It’s not news that much of the Catholic faith has been excluding of the LGBT community. Although the majority of the general population (53% according to a Gallup poll) has accepted same-sex marriage, religion has been slower to catch on. Those attitudes may be shifting. Recently, Pope Francis issued a comment about homosexuality in the priesthood – specifically, regarding how he would respond to learning that a cleric in his ranks was gay but not sexually active. Previously, Pope Benedict XVI (Pope Francis’ predecessor) barred homosexual men from entering the priesthood by signing a church document in 2005. But Pope Francis had a different answer:
Who am I to judge a gay person of goodwill who seeks the Lord? You can’t marginalize these people.
This comment was prompted by a reporter asking Francis about Italian news reports of a “gay lobby” inside the Vatican (which regards homosexuality as a “disorder”), with clerics blackmailing one another with information about sexual missteps.
Francis said, “They say there are some gay people here. I think that when we encounter a gay person, we must make the distinction between the fact of a person being gay and the fact of a lobby, because lobbies are not good.”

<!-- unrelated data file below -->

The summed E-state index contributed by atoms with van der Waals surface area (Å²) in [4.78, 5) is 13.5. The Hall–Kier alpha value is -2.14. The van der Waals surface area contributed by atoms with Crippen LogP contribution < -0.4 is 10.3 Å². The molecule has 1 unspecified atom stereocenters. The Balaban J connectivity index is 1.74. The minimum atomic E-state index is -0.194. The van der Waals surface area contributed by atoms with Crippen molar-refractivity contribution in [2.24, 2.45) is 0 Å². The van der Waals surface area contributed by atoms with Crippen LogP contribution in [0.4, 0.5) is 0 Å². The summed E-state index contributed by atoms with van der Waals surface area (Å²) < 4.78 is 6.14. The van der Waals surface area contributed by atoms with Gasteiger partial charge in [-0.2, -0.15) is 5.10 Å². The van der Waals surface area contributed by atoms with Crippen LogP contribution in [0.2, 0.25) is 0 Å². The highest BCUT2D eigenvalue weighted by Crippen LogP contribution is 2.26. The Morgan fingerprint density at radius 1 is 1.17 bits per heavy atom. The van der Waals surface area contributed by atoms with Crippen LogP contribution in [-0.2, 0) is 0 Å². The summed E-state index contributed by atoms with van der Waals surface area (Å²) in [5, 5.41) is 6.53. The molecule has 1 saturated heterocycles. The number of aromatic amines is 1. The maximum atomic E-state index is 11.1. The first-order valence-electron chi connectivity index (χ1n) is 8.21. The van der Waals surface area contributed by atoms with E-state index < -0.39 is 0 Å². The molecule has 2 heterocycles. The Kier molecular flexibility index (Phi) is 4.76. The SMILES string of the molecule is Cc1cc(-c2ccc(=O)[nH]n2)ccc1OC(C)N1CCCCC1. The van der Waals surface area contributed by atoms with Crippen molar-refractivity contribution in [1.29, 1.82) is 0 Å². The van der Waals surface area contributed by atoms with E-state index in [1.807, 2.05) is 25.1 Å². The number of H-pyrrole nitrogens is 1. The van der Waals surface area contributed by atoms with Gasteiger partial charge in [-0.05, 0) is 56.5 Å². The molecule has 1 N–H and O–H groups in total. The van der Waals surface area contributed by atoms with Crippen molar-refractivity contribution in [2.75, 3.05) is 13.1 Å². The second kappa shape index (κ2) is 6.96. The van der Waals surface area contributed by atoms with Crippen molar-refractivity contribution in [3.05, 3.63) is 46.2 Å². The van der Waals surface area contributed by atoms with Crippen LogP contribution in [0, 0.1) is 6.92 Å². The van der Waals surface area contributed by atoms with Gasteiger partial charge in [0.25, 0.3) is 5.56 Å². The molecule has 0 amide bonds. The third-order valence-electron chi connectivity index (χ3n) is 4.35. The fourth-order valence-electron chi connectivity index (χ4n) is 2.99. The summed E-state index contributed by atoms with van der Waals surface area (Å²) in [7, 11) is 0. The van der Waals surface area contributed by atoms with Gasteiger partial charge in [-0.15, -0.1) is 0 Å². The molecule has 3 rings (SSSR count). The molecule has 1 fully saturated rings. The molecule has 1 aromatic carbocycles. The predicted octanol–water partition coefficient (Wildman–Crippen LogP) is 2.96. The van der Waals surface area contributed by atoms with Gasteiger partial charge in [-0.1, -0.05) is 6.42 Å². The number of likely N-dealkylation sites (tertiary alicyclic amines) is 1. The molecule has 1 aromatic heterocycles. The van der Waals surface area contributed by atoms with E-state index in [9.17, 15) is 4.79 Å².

He added that such a lobby would be an issue, but that he did not have anything against homosexuals and that their sins should be forgiven like those of all Catholics. Francis said that homosexuals should be treated with dignity, and that no one should be subjected to blackmail or pressure due to sexual orientation. “The problem isn’t having this orientation. The problem is making a lobby.”
Although Francis is not suggesting that priests or anyone should act on homosexual tendencies (because the church still considers it a sin), this comment is revolutionary and will generate more discussion. Paolo Rodari, a Vatican expert at the Italian daily La Repubblica, said of Francis’ comment:
It’s not a great opening in terms of contents, but the fact that he talked about it that way is a great novelty. Francis would probably agree with Benedict’s writings on homosexuality, but it doesn’t interest him. It interests him to say that the problem in the end isn’t if someone has this tendency, the important thing is to live in the light of God. Said by a pope, it’s enormous.
In other news, Francis also told reporters that while Pope John Paul II had definitively closed the door to female priests, he sought a “theology of women” and a greater role for them in Catholic life, news reports said. The pope’s comments on homosexuals and women in the church were signs of a shift in doctrine. Francis was elected for his belief that the Catholic Church must engage in dialogue with the world — even with those it disagrees with — if it wants to stay vibrant and relevant. In his 5 months serving as Pope, Francis seems more accessible, tolerant and realistic than those before him. I’m excited to see how this discussion is carried further. Sources: Huffington Post, New York Times